connetquot cache

What the cops found. Might they have found this is a thousand teenage bedrooms?

Here’s what we know. According to the local newspaper, three students at Connetquot High School in Bohemia, New York had plans to blow up their school. The kids were overheard making plans on the bus. When police searched their homes and lockers, they found a bunch of stuff, including

two laptops, three BB guns, a homemade ax and books about serial killers and forensics, along with “The Anarchist Cookbook,” which includes bomb-making instructions.

Now, I have to admit I am deeply biased. When I was a sulky suburban teen, I also owned a copy of the Anarchist Cookbook. I probably owned books about serial killers. If I could have I would have loved to own a BB gun. I never wanted to hurt anyone. I saw it as a kind of joke, nothing more.

The authorities in Bohemia weren’t predisposed to laugh it off. The kids were charged with felony conspiracy charges.

An alarming story, no? But here’s the kicker. This same high school has been the target of two more student attacks over the years. Back in 2010, two students attempted to buy guns and make bombs, presumably with a plan to destroy the school. One of the students, Christopher Franko, received a three-to-nine-year sentence.

Back in 2007, two students were arrested for planning a Columbine-style shooting spree at the very same school.

We’ve got to ask: What the hell is going on at Connetquot High School? These are students who have it all, relatively speaking. They are attending a nice school in a nice neighborhood with plenty of green grass and fresh air.

Yet instead of growing up healthy and happy, these Long Island teens keep wanting only to blow the whole thing sky high. What gives? Why do even privileged children of America—some of them, at least—feel such a deep and abiding violent resentment of the friendly school that Bohemia ‘shaped, made aware,/ Gave, once, her flowers to love, her ways to roam’?

I don’t think we can take bitter comfort that this teen violence is somehow restricted to Bohemia, New York. After all, the Connetquot shooters were merely copying generations of bomb-throwing schemes among privileged American youth.

So we have to ask the tougher version of the question: Is this town somehow merely the epitome of suburban teenage angst? Is there something rancid buried in the heart of the American suburban dream that is festering in the souls of its comfortable youth?

Where Orthodox Meets Hippie

They don’t agree on much. But on this they do agree: MMR vaccines are not good for their kids. In my great home state of New York, Orthodox Jewish groups and rich hippies are uniting on this one issue (sort of). Why? As I’m arguing in my new book about creationism, it’s not really about God or ethics or any of that stuff. It all comes down to Billy Joel.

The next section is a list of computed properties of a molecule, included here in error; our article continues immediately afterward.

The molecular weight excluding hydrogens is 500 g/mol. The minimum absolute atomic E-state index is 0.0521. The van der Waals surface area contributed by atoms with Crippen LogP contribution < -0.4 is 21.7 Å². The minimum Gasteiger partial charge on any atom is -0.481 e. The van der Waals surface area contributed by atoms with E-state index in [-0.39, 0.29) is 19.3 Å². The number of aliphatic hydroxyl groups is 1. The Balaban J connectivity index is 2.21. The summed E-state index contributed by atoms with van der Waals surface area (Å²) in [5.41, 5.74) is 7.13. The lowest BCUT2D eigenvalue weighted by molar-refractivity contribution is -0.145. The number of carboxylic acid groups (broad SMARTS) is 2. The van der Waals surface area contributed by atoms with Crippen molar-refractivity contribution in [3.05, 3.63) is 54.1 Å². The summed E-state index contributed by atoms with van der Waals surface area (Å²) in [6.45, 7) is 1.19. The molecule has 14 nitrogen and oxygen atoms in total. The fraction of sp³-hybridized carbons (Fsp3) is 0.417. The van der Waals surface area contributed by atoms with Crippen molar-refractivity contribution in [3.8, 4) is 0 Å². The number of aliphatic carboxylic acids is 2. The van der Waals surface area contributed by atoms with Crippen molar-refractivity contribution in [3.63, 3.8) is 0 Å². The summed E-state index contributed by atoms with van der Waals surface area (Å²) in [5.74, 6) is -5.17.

Here’s what we know: In Rockland County, New York—just northwest of New York City—the government has taken drastic steps to ban unvaccinated children from all public places. A measles outbreak has led to this unusual measure. Traditionally, most states allowed parents pretty wide leeway in religious and moral exemptions to mandatory-vaccination laws. Today’s outbreak is forcing a re-think of those exemptions.

What does it have to do with Orthodox Judaism and hippie culture? In this case, a lot. The unvaccinated children are clustered in private schools, some of them Orthodox Jewish schools and others from a fancy-pants Waldorf school. In general, the cultural worlds of these two schools could not be further apart. In one thing, though, the parents agree, and this one thing is at the root of the measles problem.

From the Orthodox perspective, MMR vaccines have a complicated backstory. Some Orthodox leaders have counseled against vaccinations, but now leaders agree that vaccines are kosher. Parents, though, are still divided. As Forward described, many in the Orthodox community share

a feeling that their worldview is not in keeping with modern secular society, said Samuel Heilman, a Queens College sociology professor who has authored several books about Orthodox Jews.

“It’s about a view that we have our ways and they have their ways,” he said.

When it comes to measles vaccines, many parents in the Orthodox community simply do not trust the experts, and it is that distrust that brings Orthodox and hippies together.

Just down the street from Rockland’s Orthodox schools, but culturally a million miles away, parents at Green Meadow Waldorf School have also attempted to keep their kids from receiving the MMR vaccine. The lesson about distrusting vaccines is the same, but practically every other aspect of these schools is different. Green Meadow, for example, promises that their school will